Essay On Human Testing

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Drugs; an integral part in modern medicinal culture. Almost any problem can be solved with a simple pill, vitamin, or injection. However, with the usage of animals to test pharmaceuticals, there is no one hundred percent guarantee that a drug will work the same way in humans as it did in experimental trials (Shanks, R. Greek, and J. Greek 2). Unpredicted drug reactions and side effects is a big killer in the United States, taking 100,000 lives each year (Archibald 1). Yet, society abhors human testing. This is due to the past horrors that had been revealed in the 1950’s and 1960’s. Since then, human testing is scrutinized and rarely used in modern society; it is practically banned. I believe that the only way we can learn precisely how certain drugs affect the human body is to test on the most accurate model: the human body. Although controversial in society, we can use those who are deemed as “morally unfit” (Lasagna 452). Those that are seen as the scum of the earth, child molesters, rapists, murderers and other violent crime offenders, can actually help benefit society in some way. As a utilitarian, I see this as creating positivity from the negativity of the world. From a utilitarian perspective, human pharmaceutical testing on prisoners would create a beneficial gain for society as a whole, and give scientists more accurate research.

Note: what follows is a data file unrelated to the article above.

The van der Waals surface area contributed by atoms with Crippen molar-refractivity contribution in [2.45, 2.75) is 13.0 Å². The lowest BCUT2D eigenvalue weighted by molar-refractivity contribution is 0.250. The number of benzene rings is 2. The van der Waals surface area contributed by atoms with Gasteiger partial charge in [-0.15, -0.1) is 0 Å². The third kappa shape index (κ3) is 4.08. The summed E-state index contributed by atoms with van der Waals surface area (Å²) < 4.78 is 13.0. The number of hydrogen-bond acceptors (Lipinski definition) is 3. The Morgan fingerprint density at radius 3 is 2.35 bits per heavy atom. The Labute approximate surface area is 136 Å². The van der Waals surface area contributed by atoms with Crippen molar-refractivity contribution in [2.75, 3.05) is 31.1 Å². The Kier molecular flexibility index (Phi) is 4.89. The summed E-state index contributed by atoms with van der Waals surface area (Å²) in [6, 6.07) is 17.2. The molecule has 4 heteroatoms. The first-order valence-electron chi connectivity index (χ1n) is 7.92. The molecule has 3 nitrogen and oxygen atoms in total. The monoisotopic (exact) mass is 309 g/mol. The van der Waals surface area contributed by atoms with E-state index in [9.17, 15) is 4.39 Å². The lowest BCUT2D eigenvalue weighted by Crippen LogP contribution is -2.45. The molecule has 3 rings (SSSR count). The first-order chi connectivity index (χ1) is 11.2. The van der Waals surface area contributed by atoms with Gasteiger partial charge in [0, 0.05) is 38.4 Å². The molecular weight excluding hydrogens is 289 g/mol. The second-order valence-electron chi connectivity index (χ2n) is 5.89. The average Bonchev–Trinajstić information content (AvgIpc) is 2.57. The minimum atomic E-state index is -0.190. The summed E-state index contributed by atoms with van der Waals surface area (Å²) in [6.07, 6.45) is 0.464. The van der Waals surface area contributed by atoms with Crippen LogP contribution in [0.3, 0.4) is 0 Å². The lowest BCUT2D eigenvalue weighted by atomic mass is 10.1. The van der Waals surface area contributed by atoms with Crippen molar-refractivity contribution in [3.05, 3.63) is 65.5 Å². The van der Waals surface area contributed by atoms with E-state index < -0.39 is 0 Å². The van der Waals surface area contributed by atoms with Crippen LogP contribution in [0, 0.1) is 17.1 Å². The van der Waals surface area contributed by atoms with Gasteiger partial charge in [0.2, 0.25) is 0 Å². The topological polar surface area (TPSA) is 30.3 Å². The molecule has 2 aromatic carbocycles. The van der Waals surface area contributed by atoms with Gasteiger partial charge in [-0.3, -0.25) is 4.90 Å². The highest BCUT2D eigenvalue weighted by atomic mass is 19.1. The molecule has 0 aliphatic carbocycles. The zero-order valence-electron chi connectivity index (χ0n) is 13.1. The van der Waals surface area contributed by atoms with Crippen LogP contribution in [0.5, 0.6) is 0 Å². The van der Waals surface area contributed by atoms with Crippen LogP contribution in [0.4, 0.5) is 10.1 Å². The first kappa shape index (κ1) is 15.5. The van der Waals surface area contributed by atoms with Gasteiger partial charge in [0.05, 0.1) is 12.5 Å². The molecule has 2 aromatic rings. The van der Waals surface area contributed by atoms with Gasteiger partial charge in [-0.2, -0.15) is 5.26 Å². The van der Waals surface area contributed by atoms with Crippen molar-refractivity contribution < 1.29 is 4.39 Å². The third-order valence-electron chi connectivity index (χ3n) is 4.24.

A simple opposition to my argument is that we do
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Although animals are in ample supply and typically are good models for human beings, they are not the highest fidelity model. In some cases when analyzing the side effects on an animal subject to see how it would effect a human, the results can be as accurate as flipping a coin (Archibald 1). No test can be one hundred percent accurate when regarding humans if the subjects used are an entirely different species. The best way to see what would happen to a human being is to test a human
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